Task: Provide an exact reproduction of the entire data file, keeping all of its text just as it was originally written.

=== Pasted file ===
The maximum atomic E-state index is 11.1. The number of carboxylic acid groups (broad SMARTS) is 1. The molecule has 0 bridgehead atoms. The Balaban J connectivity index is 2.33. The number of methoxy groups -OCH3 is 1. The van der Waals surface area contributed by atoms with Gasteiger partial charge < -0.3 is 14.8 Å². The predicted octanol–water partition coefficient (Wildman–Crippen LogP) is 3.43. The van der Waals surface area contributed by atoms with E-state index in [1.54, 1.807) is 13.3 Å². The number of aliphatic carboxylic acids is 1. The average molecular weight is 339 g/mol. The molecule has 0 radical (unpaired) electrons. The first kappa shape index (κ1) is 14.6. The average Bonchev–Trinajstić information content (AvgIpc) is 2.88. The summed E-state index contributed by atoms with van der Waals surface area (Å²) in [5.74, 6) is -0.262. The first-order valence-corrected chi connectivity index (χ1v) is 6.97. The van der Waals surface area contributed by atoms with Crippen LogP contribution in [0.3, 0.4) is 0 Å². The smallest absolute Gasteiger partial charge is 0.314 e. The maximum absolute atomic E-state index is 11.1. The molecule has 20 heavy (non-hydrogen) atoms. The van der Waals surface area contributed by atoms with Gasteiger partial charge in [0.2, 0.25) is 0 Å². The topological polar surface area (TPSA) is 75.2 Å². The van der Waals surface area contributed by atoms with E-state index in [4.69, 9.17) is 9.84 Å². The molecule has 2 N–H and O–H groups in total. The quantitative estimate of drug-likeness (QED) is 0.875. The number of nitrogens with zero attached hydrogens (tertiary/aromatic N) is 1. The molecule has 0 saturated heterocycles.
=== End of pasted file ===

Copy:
The maximum atomic E-state index is 11.1. The number of carboxylic acid groups (broad SMARTS) is 1. The molecule has 0 bridgehead atoms. The Balaban J connectivity index is 2.33. The number of methoxy groups -OCH3 is 1. The van der Waals surface area contributed by atoms with Gasteiger partial charge < -0.3 is 14.8 Å². The predicted octanol–water partition coefficient (Wildman–Crippen LogP) is 3.43. The van der Waals surface area contributed by atoms with E-state index in [1.54, 1.807) is 13.3 Å². The number of aliphatic carboxylic acids is 1. The average molecular weight is 339 g/mol. The molecule has 0 radical (unpaired) electrons. The first kappa shape index (κ1) is 14.6. The average Bonchev–Trinajstić information content (AvgIpc) is 2.88. The summed E-state index contributed by atoms with van der Waals surface area (Å²) in [5.74, 6) is -0.262. The first-order valence-corrected chi connectivity index (χ1v) is 6.97. The van der Waals surface area contributed by atoms with Crippen LogP contribution in [0.3, 0.4) is 0 Å². The smallest absolute Gasteiger partial charge is 0.314 e. The maximum absolute atomic E-state index is 11.1. The molecule has 20 heavy (non-hydrogen) atoms. The van der Waals surface area contributed by atoms with Gasteiger partial charge in [0.2, 0.25) is 0 Å². The topological polar surface area (TPSA) is 75.2 Å². The van der Waals surface area contributed by atoms with E-state index in [4.69, 9.17) is 9.84 Å². The molecule has 2 N–H and O–H groups in total. The quantitative estimate of drug-likeness (QED) is 0.875. The number of nitrogens with zero attached hydrogens (tertiary/aromatic N) is 1. The molecule has 0 saturated heterocycles.